Two influential politicians in a German city that ditched Microsoft in favour of Linux are agitating for a switch back to Windows.
The councillors from Munich's conservative CSU party have called the custom version of Ubuntu installed on their laptops "cumbersome to use" and "of very limited use".
The letter from the two senior members of the city's IT committee asks mayor Dieter Reiter to consider removing the Linux-based OS and to install Windows with Microsoft Office.
The strangest, and largely overlooked news, coming out of the tech sector this week is Dell's Microsoft betrayal. This isn't the first time that the PC maker strayed. Linux joined the product stable long ago, and last year an educational Chromebook debuted. But this newer and larger model, which will be available September 17, raises question: WTF?
Dell's core PC market is business—small, large, and everything between. Windows, and that smattering of Linux, is core, and longstanding loyalty to Microsoft's application stack. But the Chromebook 13 announcement, as positioned by the OEM and Google, is all about the competing cloud app stack. Interestingly, selling prices rival Windows laptops, which is another head scratcher: $399 to $899, depending on configuration.
Windows 10 is out, and everyone is talking about it. It's clear that Microsoft did something right for a change and that the latest version of the OS is better than the previous releases. This is actually a good thing.
Linux remains the undisputed champion of the server world, which is why it runs most of the internet. We have world class web servers and databases, industrial grade distributions (such as Red Hat Enterprise Linux or the free CentOS) and the advantage of open source on our side. Linux virtual machines tend to be much cheaper than their Windows counterparts, and are certainly much more efficient thanks to its modular nature.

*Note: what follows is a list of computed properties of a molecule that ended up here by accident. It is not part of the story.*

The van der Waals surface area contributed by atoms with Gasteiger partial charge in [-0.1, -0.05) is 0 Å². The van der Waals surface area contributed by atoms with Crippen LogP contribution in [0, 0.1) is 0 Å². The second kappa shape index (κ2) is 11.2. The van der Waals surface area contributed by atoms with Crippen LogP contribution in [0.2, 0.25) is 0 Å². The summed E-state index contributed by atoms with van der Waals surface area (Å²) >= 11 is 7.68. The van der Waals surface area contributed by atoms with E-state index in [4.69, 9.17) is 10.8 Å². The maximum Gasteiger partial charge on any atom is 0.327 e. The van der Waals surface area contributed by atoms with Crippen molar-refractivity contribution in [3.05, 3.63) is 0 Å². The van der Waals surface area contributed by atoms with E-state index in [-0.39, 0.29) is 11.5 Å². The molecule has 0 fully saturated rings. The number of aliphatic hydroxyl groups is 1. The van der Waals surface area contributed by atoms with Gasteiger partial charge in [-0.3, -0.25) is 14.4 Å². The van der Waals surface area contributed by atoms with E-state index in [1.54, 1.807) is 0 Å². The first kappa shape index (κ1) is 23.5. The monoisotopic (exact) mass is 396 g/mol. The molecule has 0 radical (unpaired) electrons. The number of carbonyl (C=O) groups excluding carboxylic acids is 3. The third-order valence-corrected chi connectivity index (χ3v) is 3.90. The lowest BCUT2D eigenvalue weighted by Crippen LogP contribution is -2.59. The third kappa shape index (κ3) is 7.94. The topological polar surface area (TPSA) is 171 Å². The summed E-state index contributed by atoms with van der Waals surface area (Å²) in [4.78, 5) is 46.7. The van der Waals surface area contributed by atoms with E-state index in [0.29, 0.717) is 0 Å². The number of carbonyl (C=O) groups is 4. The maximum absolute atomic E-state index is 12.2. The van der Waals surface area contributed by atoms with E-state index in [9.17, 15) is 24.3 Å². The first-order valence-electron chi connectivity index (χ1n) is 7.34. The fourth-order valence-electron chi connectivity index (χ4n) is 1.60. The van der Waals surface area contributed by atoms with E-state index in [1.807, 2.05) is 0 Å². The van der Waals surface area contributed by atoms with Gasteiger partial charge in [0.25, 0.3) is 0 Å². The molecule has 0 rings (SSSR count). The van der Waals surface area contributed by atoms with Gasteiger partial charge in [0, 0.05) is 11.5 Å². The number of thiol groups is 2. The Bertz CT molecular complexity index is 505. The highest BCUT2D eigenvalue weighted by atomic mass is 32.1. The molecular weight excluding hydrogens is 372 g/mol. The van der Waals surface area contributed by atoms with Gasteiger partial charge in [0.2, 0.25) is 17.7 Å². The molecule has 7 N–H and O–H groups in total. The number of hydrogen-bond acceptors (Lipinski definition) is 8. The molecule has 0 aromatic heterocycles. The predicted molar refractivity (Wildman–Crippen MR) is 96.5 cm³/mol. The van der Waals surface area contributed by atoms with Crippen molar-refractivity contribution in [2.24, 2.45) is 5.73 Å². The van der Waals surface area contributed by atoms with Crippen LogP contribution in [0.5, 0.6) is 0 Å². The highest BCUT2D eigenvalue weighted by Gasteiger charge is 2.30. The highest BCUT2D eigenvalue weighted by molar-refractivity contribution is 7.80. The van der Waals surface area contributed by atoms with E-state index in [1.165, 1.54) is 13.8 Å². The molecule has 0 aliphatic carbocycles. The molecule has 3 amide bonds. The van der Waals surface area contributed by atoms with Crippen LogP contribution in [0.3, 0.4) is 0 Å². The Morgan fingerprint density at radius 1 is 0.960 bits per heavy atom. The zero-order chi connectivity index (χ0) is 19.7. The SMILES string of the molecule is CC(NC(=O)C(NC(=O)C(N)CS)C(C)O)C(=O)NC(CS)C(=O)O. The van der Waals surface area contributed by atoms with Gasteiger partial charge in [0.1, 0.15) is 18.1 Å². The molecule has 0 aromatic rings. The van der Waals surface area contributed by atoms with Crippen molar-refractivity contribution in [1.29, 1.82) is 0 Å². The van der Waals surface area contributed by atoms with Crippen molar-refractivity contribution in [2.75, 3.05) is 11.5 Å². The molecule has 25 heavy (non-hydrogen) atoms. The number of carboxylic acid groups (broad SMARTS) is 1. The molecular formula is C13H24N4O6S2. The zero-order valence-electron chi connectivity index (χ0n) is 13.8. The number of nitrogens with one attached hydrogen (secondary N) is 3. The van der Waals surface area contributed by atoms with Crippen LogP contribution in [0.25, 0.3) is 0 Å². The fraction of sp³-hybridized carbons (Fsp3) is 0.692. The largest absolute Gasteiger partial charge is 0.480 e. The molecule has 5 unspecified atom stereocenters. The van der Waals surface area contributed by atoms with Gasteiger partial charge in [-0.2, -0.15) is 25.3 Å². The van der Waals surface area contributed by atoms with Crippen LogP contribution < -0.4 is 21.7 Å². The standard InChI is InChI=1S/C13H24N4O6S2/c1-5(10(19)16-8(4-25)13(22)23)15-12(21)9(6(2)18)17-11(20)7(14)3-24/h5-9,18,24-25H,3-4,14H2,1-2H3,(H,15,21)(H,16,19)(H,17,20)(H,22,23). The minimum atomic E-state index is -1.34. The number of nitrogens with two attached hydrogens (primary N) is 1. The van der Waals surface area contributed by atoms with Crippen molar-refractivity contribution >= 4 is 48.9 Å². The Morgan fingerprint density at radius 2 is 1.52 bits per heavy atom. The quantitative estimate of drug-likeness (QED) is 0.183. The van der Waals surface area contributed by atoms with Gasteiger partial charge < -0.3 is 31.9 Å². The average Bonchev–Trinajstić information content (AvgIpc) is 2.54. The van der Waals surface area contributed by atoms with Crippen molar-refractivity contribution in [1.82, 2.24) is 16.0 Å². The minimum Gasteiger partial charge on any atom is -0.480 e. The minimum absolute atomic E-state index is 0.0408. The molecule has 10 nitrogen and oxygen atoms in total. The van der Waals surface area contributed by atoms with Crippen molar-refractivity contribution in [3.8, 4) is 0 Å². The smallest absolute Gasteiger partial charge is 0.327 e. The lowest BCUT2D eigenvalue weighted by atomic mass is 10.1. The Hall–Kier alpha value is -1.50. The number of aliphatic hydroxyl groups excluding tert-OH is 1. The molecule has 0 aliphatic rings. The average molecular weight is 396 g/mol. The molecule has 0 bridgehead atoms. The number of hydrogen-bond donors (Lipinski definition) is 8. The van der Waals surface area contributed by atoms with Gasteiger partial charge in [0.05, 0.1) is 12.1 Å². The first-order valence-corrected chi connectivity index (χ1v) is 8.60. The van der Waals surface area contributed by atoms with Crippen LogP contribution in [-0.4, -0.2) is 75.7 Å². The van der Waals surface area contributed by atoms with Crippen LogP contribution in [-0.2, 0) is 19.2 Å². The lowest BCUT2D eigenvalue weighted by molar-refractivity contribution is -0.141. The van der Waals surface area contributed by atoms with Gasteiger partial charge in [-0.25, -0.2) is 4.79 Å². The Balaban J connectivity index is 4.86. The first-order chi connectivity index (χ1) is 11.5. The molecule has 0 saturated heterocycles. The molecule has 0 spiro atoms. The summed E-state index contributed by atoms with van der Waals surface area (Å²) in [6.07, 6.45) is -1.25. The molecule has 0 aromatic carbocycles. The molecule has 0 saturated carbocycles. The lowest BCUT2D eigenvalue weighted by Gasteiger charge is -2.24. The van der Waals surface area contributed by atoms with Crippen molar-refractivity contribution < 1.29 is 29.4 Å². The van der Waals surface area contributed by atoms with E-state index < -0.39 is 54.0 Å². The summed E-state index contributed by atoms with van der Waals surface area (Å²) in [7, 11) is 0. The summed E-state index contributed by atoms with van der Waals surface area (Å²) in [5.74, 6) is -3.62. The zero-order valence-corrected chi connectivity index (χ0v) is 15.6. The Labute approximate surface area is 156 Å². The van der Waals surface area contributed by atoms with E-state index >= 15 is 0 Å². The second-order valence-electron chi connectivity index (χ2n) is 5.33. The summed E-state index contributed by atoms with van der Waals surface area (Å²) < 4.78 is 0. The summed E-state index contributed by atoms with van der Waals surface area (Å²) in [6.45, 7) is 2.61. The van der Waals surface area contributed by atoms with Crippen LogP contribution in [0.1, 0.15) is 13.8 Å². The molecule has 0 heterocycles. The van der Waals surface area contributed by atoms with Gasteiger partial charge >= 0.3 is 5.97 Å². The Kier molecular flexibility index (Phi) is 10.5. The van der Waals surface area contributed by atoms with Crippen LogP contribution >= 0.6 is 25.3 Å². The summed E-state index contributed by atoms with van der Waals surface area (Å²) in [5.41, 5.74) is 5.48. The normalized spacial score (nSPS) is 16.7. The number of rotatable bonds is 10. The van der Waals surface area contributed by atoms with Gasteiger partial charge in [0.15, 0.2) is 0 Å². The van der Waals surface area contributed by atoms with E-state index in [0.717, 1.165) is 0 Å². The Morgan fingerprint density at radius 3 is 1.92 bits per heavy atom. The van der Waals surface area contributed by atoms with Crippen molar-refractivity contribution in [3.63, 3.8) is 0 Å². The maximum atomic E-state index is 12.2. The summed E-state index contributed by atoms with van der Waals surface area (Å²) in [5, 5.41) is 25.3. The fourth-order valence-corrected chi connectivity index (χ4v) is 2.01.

BOSTON, Massachusetts, USA -- Thursday, July 30, 2015 -- The Free Software Foundation urges everyone to reject Windows 10 and join us in the world of free software. Like all proprietary software, Windows 10 puts those that use it under the thumb of its owner. Free software like the GNU/Linux operating system treats users as equals and gives them control over their digital lives.
If the setup is on a computer with UEFI firmware, with the boot files of all systems on the EFI Boot Partition, then I don’t see anything that will mess GRUB up during or after upgrading to Windows 10. That’s because the EFI Boot Partition is like a public park, where the space occupied by each operating system’s boot files is respected. So the Windows 10 upgrade script will only update the files and directory that pertains to the Windows boot manager. That this is true has been verified by none other than a Microsoft employee in this blog post.
The same goes with the upgrade script of the installed Linux distribution(s), but you knew that already.
Microsoft could get the boot from the French government if a new recommendation from an official advisor is adopted.
DISIC (Direction interministérielle des systèmes d'information et de communication de l'État) has recommended that French authorities ditch Microsoft Office tools in favour of the Open Document Format (ODF).
DISIC is responsible for harmonising and reducing the costs of all state computers, including government ministries, state and regional departments and local authorities, and sees ODF as the best way to make them all interoperable.
According to sources, an initial draft of the report envisaged outlawing Microsoft’s Open XML altogether, although with some agencies using tools specifically developed for use with Open XML, DISIC relented.
There are thousands of really good free software packages available for Linux whether you are looking for a word processing package, spreadsheet tool, graphics editor, audio player or email client.
10 years ago Windows was dominant. Now you don't really need it. Don't let Microsoft get away with treating their customers like mugs.